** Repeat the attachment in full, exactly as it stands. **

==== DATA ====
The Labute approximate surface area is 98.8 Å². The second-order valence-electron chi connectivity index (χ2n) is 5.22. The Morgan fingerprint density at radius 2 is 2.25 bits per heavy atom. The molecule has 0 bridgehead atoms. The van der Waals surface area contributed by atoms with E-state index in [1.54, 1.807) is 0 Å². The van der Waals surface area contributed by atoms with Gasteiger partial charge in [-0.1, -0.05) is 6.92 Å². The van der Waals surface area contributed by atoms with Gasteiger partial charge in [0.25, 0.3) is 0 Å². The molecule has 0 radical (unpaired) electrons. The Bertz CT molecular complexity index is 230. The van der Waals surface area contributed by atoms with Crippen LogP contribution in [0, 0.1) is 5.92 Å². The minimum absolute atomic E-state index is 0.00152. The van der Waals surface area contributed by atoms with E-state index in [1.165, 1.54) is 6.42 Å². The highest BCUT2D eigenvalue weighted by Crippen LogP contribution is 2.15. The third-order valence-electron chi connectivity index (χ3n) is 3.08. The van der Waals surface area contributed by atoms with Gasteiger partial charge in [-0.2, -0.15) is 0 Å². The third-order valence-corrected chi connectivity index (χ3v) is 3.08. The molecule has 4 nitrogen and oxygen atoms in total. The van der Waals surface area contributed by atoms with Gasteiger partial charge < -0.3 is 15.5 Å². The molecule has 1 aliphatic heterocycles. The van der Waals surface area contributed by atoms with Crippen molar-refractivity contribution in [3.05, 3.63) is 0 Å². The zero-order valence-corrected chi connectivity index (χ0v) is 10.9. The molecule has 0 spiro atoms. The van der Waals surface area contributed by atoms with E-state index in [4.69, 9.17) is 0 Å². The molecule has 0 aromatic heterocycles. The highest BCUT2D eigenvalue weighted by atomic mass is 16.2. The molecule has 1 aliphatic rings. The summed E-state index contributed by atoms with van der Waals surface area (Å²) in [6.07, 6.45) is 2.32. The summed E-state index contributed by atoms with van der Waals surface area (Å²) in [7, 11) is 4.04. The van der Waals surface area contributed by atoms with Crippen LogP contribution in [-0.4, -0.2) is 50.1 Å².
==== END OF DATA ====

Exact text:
The Labute approximate surface area is 98.8 Å². The second-order valence-electron chi connectivity index (χ2n) is 5.22. The Morgan fingerprint density at radius 2 is 2.25 bits per heavy atom. The molecule has 0 bridgehead atoms. The van der Waals surface area contributed by atoms with E-state index in [1.54, 1.807) is 0 Å². The van der Waals surface area contributed by atoms with Gasteiger partial charge in [-0.1, -0.05) is 6.92 Å². The van der Waals surface area contributed by atoms with Gasteiger partial charge in [0.25, 0.3) is 0 Å². The molecule has 0 radical (unpaired) electrons. The Bertz CT molecular complexity index is 230. The van der Waals surface area contributed by atoms with Crippen LogP contribution in [0, 0.1) is 5.92 Å². The minimum absolute atomic E-state index is 0.00152. The van der Waals surface area contributed by atoms with E-state index in [1.165, 1.54) is 6.42 Å². The highest BCUT2D eigenvalue weighted by Crippen LogP contribution is 2.15. The third-order valence-electron chi connectivity index (χ3n) is 3.08. The van der Waals surface area contributed by atoms with Gasteiger partial charge in [-0.2, -0.15) is 0 Å². The third-order valence-corrected chi connectivity index (χ3v) is 3.08. The molecule has 4 nitrogen and oxygen atoms in total. The van der Waals surface area contributed by atoms with Gasteiger partial charge < -0.3 is 15.5 Å². The molecule has 1 aliphatic heterocycles. The van der Waals surface area contributed by atoms with Crippen molar-refractivity contribution in [3.05, 3.63) is 0 Å². The zero-order valence-corrected chi connectivity index (χ0v) is 10.9. The molecule has 0 spiro atoms. The van der Waals surface area contributed by atoms with E-state index in [4.69, 9.17) is 0 Å². The molecule has 0 aromatic heterocycles. The highest BCUT2D eigenvalue weighted by atomic mass is 16.2. The molecule has 1 aliphatic rings. The summed E-state index contributed by atoms with van der Waals surface area (Å²) in [6.07, 6.45) is 2.32. The summed E-state index contributed by atoms with van der Waals surface area (Å²) in [7, 11) is 4.04. The van der Waals surface area contributed by atoms with Crippen LogP contribution in [-0.4, -0.2) is 50.1 Å².